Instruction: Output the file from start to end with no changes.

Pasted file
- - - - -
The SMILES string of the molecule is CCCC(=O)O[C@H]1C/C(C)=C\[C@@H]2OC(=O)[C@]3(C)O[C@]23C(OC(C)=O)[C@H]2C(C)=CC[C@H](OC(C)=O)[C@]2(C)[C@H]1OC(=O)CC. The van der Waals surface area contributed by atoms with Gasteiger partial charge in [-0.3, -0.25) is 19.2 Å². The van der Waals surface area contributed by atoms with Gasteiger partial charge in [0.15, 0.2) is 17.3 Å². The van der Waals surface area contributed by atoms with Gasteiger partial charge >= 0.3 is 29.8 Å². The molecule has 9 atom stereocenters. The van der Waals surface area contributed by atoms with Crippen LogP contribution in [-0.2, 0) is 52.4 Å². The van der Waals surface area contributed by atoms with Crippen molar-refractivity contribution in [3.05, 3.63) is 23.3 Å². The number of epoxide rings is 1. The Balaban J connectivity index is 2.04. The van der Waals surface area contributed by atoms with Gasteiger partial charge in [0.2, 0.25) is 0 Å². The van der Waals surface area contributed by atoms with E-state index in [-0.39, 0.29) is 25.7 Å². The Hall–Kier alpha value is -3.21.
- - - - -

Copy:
The SMILES string of the molecule is CCCC(=O)O[C@H]1C/C(C)=C\[C@@H]2OC(=O)[C@]3(C)O[C@]23C(OC(C)=O)[C@H]2C(C)=CC[C@H](OC(C)=O)[C@]2(C)[C@H]1OC(=O)CC. The van der Waals surface area contributed by atoms with Gasteiger partial charge in [-0.3, -0.25) is 19.2 Å². The van der Waals surface area contributed by atoms with Gasteiger partial charge in [0.15, 0.2) is 17.3 Å². The van der Waals surface area contributed by atoms with Gasteiger partial charge >= 0.3 is 29.8 Å². The molecule has 9 atom stereocenters. The van der Waals surface area contributed by atoms with Crippen LogP contribution in [-0.2, 0) is 52.4 Å². The van der Waals surface area contributed by atoms with Crippen molar-refractivity contribution in [3.05, 3.63) is 23.3 Å². The number of epoxide rings is 1. The Balaban J connectivity index is 2.04. The van der Waals surface area contributed by atoms with Gasteiger partial charge in [0.2, 0.25) is 0 Å². The van der Waals surface area contributed by atoms with E-state index in [-0.39, 0.29) is 25.7 Å². The Hall–Kier alpha value is -3.21.